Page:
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ow much work does a supermarket checkout attendant do on a can of soup he pushes


How much work does a supermarket checkout attendant do on a can of soup he pushes 0.370 m

horizontally with a force of 4.40 N? Express your answer in joules and kilocalories.

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Suppose a car travels 108 km at a speed of 40.0 m/s, and uses 1.80 gallons of gasoline. Only 30% of

the gasoline goes into useful work by the force that keeps the car moving at constant speed despite

friction. (The energy content of gasoline is 1.3 ✕ 108 J per gallon.)

(a) What is the force exerted to keep the car moving at constant speed?


(b) If the required force is directly proportional to speed, how many gallons will be used

to drive 108 km at a speed of 28.0 m/s?



(a) Calculate the force needed to bring a 800 kg car to rest from a speed of 80.0 km/h in a distance

of 105 m (a fairly typical distance for a nonpanic stop).


(b) Suppose instead the car hits a concrete abutment at full speed and is brought to a stop in 2.00 m.

Calculate the force exerted on the car and compare it with the force found in part (a), i.e. find the

ratio of the force in part(b) to the force in part(a).

(force in part (b) / force in part (a))


A car’s bumper is designed to withstand a 5.40-km/h (1.5-m/s) collision with an immovable object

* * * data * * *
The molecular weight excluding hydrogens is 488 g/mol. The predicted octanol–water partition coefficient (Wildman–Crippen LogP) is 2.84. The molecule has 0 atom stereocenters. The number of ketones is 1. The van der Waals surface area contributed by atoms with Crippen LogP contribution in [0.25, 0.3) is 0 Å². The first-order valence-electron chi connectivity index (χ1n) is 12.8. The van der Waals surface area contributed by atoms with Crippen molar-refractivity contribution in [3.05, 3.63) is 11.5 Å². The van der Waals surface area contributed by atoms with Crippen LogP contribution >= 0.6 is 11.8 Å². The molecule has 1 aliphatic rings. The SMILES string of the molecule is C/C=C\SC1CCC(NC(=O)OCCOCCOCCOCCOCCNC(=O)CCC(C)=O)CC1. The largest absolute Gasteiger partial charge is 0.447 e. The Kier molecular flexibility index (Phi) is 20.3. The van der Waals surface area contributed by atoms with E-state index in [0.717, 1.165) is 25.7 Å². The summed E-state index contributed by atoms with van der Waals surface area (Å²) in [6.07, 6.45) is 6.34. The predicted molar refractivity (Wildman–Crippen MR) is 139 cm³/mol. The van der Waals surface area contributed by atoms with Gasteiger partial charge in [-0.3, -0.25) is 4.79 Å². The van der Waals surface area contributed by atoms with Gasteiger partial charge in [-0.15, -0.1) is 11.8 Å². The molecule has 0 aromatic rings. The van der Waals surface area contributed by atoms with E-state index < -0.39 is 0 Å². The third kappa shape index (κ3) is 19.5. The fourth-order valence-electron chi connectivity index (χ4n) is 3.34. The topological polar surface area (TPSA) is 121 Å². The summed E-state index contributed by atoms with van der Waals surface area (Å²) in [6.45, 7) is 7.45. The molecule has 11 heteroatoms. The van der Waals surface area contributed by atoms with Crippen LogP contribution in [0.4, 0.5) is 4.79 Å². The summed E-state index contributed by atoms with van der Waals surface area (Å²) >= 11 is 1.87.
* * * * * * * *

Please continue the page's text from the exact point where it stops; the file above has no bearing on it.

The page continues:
without damage to the body of the car. The bumper cushions the shock by absorbing the force over a

distance. Calculate the magnitude of the average force on a bumper that collapses 0.150 m while

bringing a 890-kg car to rest from an initial speed of 1.5 m/s.



(a) How much gravitational potential energy (relative to the ground on which it is built) is stored in an

Egyptian pyramid, given its mass is about 7 ✕ 109 kg and its center of mass is 40.0 m above the

surrounding ground?


(b) What is the ratio of this energy to the daily food intake of a person (1.2 ✕ 107 J)?



In a downhill ski race surprisingly little advantage is gained by getting a running start. This is because

the initial kinetic energy is small compared with the gain in gravitational potential energy even on

small hills. To demonstrate this, find the final speed and the time taken for a skier who skies 60.0 m

along a 25° slope neglecting friction for the following two cases. (Note that this time difference can be

very significant in competitive events so it is still worthwhile to get a running start.)

(a) starting from rest

final speed


time taken


(b) starting with an initial speed of 2.50 m/s

final speed


time taken



A 6.00 ✕ 105 kg subway train is brought to a stop from a speed of 0.500 m/s in 0.400 m by a large

spring bumper at the end of its track. What is the force constant k of the spring?



A 65.0 kg skier with an initial speed of 12.0 m/s coasts up a 2.50 m high rise as shown in Figure

6.23. Find his final speed at the top, given that the coefficient of friction between her skis and the

snow is 0.0800. (Hint: Find the distance traveled up the incline assuming a straight-line path as

shown in the figure.)


                                                               Figure 6.23


A person in good physical condition can put out 100 W of useful power for several hours at a stretch,

perhaps by pedaling a mechanism that drives an electric generator. Neglecting any problems of

generator efficiency and practical considerations such as resting time:

(a) How many people would it take to run a 3.00 kW electric clothes dryer?


(b) How many people would it take to replace a large electric power plant that generates

900 MW?



(a) What is the efficiency of an out-of-condition professor who does 2.30 ✕ 105 J of useful work while

metabolizing 500 kcal of food energy?


(b) How many food calories would a well-conditioned athlete metabolize in doing the same work with

an efficiency of 20%?


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